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Old 01-25-2011, 02:09 PM
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Quote:
Originally Posted by v8hed
There's no question over the torque for BOLTS... 65lbft is definitely correct. The problem with that is you can't compare the torque for bolts with the torque for studs; it's an apples to oranges comparison as they're two totally different fasteners. Also remember that torque isn't directly related to the resulting clamping force applied... it's just an easy and convenient method of estimating pre-load / stretch in the fastener. This is why the torque is different for different lubes (eg. 30w engine oil vs moly lube). Now factor in that fact that studs use a fine thread pitch and bolts use a coarse thread pitch the issue is complicated even further (fine threads = greater surface area = more friction = more torque).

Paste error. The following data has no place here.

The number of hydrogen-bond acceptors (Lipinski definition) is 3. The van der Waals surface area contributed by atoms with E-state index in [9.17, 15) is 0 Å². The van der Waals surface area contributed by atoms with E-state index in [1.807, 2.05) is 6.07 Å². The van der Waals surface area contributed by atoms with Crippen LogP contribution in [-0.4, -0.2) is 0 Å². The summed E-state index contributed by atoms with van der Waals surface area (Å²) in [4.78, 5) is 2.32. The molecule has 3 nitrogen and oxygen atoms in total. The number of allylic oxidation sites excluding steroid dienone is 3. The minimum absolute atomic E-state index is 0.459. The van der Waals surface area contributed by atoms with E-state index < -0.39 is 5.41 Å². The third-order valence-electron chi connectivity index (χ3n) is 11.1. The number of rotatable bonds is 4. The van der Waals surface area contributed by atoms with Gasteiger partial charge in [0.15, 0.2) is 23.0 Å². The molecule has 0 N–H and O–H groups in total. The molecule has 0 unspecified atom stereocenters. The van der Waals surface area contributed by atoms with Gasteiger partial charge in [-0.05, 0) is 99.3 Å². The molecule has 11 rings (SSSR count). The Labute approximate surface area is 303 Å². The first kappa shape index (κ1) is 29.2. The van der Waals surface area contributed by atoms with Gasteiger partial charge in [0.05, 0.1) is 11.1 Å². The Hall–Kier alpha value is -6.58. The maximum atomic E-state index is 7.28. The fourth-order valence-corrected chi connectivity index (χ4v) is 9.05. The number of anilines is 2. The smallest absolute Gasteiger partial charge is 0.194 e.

Bottom line: ARP say to use 80lbft with ARP Ultra Torque lube. That's their black & white statement and what their techs will also say to use regardless of application. It would be useful if ARP published torque figures for their head studs that would equate a torque figure (with their lube) to STOCK clamping force. In the meantime, it's down to personal judgment as to what torque value to use that would result in a stock clamping force. That figure (with moly lube) might be 65lbft, but it might be higher. Personally, I suspect a tad higher, so I'm sticking with 70lbft (which is also that ARP tech support told me I could use 'off the record' if I'm worried).
I agree- and along w/the above explanation of why it's an apples to oranges comparison, add to the facts that the steel alloy of the studs is different from that of the OEM bolts. Because the tensile strength is greater, MORE torque is required to stretch the stud to the same percentage of yield as an OEM bolt- thus the higher torque recommendation.